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Report: Star swallowed its own planet

planet mea
Artist's depiction of a star snacking on a planet  

(CNN) -- Using a ground-based telescope to peer into a distant point of light, scientists have come up with a startling conclusion -- the star ingested one or more of its own planets.

The surprise discovery, the first of its kind, should hasten the search for other such voracious stars, boosting the understanding of planetary evolution, the European researchers said.

Located in the constellation Hydra, the star is slightly hotter and larger than our sun and was recently discovered to possess a pair of giant planets.

Like most of the dozens of planets found around other stars, these two gas giants have bizarre orbits, in this case rather elongated ones unusually close to the central star. Such planets are unlike any in our solar system and confound traditional theories of planetary formation.

Other explanations that account for the eccentric orbits also predict that some planets could plummet into their host stars, a hypothesis that the new observation seems to confirm, the scientists said.

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Using the European Southern Observatory telescope in Atacama, Chile, the astronomers detected the presence of a rare variety of lithium in the star. The fragile metal would have been destroyed in the early, explosive evolutionary stages of this particular kind of star, which like our own is rich in heavy metals.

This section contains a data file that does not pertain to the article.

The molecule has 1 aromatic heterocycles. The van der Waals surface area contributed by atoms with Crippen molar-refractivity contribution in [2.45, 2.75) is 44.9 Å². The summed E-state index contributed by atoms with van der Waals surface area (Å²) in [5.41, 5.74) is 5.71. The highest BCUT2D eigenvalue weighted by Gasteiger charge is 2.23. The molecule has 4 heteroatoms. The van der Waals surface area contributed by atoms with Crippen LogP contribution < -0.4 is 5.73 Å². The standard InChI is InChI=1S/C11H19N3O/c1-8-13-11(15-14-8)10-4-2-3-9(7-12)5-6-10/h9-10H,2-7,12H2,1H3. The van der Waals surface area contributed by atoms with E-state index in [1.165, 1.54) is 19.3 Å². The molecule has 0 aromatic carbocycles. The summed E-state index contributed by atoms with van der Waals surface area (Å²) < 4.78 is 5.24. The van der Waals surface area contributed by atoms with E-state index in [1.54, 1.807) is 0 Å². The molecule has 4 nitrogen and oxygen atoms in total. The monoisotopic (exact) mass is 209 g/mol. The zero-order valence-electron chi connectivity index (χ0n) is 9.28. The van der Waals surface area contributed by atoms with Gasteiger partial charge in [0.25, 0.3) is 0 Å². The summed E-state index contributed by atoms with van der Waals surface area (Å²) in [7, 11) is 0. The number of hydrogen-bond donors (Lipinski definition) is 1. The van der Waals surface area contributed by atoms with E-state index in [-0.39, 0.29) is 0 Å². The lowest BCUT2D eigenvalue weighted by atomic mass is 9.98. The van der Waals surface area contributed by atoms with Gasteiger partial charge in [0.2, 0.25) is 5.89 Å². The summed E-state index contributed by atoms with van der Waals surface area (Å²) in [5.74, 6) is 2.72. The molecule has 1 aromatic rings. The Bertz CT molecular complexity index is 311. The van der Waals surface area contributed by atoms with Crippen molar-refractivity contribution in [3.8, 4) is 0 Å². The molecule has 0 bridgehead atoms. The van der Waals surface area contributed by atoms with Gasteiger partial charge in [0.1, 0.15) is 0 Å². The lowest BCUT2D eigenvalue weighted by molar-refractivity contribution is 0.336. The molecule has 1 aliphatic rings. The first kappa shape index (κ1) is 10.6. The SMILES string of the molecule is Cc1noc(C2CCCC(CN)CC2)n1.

The best explanation that can account for the lithium is that the star ingested it much later, the Spanish and Swiss research team concluded.

"The simplest and most convincing way to explain this observation is that one or more planets, or at least planetary material, have fallen into the star, sometime after it passed through its early evolutionary stage," said astronomer Nuno Santos in a statement.

The star, known as HD82943, could have swallowed either a gas giant twice the mass of Jupiter or a small rocky one three times the mass of Earth, the astronomers estimated in their report, published in the May 10 issue of the journal Nature.

Scientists have discovered more than 60 planetary systems beyond our own in recent years, using powerful telescopes to measure the wobble brought about by orbiting planets on their host stars.



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